4. Use social networking: Part 2 - Twitter For Twitter, there are recruiters and companies that will post openings. You can also share experiences with others that are searching and do some of your research. Some of the twitter feeds that you can follow will link to articles that you won't be able to easily find about companies or industries that might be hiring.

5. Use social networking: Part 3 - Facebook Facebook has recruiters that will post openings. You can also follow companies. You can search to see if you can find people working at your targeted company. You can use your network to see if they know people at certain companies. Personally, I didn't find Facebook as useful as LinkedIn for the job search, but it was great for positive reinforcement from my friends/relatives. This is also a great help.

6. Use old fashioned networking Use your friends and family to help. I found out that a cousin worked for one of my target companies. This led to a resume getting to someone that I could never have done on my own. The job that I ended up getting was a direct result of having an old friend and eventual coworker vouch for me during the interview process. It's not enough to know someone at the company. Sometimes, they need to be willing to vouch for you as a trustworthy hard working producer. There are other examples I could give, but you get the idea.

7. Never stop looking until you accept an offer. When I got my new job, I was talking to 6 different companies. I learned my lesson early on to never stop the search. There were a few jobs that I had gone to the final interview and aced it. But you never know what might happen. Maybe an internal candidate (that you didn't know about) will get the position. Maybe someone else did even better. Bottom line, you don't have a job until you have a job.

8. Don't limit your search to the same type of job you had. Maybe there's a reason to look at what type of jobs your skill set might be suited for...Is your industry downsizing across the board? As a pharmaceutical rep, the industry has dropped from 120,000 to around 50,000 over the past 5 years. Is this a growth industry anymore? Not really. However, there are many jobs that are glad to utilize your skill set. Look at Physician Liaison positions, Hospital marketing positions, Recruiting, Medical sales, etc. There are other types of positions out there worth checking out. Have multiple resumes to help you target other job types that highlight your general skills.

9. Remember that you can sometimes create a job. Depending on how strong your connections are, you might be able to uncover a need and talk to your connections about creating a job that fills that need. For example, say you called on a large OBGyn practice that is still interested in growth. You could be their marketing rep and call on the doctors in the community, highlighting the OBGyn practice and the things they offer.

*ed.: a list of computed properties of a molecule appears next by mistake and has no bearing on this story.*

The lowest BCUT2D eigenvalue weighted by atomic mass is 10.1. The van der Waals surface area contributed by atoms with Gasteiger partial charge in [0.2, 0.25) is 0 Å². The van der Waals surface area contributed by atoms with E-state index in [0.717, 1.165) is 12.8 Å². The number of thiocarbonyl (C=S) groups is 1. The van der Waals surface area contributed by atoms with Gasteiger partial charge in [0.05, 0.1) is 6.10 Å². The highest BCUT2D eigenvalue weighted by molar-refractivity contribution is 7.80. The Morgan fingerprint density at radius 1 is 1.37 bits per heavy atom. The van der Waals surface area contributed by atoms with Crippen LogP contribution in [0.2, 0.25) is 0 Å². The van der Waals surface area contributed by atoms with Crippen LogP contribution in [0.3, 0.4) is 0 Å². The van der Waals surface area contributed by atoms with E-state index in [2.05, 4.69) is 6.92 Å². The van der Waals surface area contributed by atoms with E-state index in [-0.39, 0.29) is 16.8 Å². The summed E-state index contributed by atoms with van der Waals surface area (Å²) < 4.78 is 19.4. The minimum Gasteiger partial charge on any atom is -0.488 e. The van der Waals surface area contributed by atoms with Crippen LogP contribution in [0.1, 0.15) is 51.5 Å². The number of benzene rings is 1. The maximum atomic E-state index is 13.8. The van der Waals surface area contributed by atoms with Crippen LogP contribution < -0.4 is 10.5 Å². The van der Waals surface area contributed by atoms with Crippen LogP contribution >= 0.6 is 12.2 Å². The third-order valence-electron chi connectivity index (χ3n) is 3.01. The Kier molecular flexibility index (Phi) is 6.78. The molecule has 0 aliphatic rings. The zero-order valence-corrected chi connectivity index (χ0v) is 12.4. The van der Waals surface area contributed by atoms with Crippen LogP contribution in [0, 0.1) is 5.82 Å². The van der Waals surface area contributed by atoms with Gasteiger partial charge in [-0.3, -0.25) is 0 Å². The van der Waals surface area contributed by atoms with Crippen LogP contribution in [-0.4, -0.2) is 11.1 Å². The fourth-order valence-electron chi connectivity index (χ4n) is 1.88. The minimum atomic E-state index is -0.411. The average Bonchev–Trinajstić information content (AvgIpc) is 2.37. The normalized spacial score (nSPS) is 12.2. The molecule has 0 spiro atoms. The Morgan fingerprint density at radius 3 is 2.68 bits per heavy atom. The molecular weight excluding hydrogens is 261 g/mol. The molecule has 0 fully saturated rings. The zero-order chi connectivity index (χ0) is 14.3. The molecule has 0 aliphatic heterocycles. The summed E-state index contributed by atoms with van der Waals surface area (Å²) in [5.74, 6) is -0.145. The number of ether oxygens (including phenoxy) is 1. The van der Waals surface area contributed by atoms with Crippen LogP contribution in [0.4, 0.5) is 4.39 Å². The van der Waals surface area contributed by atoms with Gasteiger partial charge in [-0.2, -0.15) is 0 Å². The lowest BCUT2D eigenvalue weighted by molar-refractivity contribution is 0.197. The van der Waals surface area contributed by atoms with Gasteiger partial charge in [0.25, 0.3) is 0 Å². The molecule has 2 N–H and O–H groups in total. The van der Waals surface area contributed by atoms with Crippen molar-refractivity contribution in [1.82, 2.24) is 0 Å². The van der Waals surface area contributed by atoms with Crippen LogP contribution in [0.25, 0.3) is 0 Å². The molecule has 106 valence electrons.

10. Talk to as many recruiters/headhunters that you can find Some of these folks specialize in certain companies that you'll never hear about. These are the companies worth looking into because they are in growth stages (compared to the rest of the industry). The trick is you don't know which recruiter works with which companies so it's worth talking to many. Sometimes it helps, sometimes it doesn't. But you have to utilize all resources - and this is a good one.

I hope these are helpful. Please feel free to offer up some others or share you experiences. In the meantime, for those who are looking, I wish you luck.


Nicotine Jones

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Monday, May 31, 2010

Supplement Your Income/Preventive Health

From the e-mail bag:
Preventive Health and Wellness Company seeking....

Pharmaceutical Reps, Physicians, Nurse Practitioners, and Physician Assistants to work with a team of health care professionals marketing the #1 clinically proven, fiber-based supplement that lowers LDL, triglycerides and raises HDL. Stabilized glucose levels and fat loss are side benefits. Listed in the PDR; clinically studied.

As a dietitian I have always been a proponent of patients increasing their fiber intake. Now, we have a supplement that increases daily fiber intake by 6-9 grams while improving lipids, glucose levels and insulin levels. Fat loss is a welcomed side benefit.

As a diabetes educator I continue to be impressed with diabetics that are able to decrease their medications and lose weight, thanks to Bios Life Slim.

As someone with polycystic ovarian syndrome, I am impressed that Bios Life Slim still manages my carbohydrate cravings and gives me a sense of freedom from food.

Please do not pass up an opportunity to share something that so many patients need AND increase your income at the same time.

Full-time or part-time opportunity/Profit sharing/Bonuses
Contact Jennifer Birge MS,RD,CDE at or 575.779.1172.

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Saturday, November 07, 2009

Let it be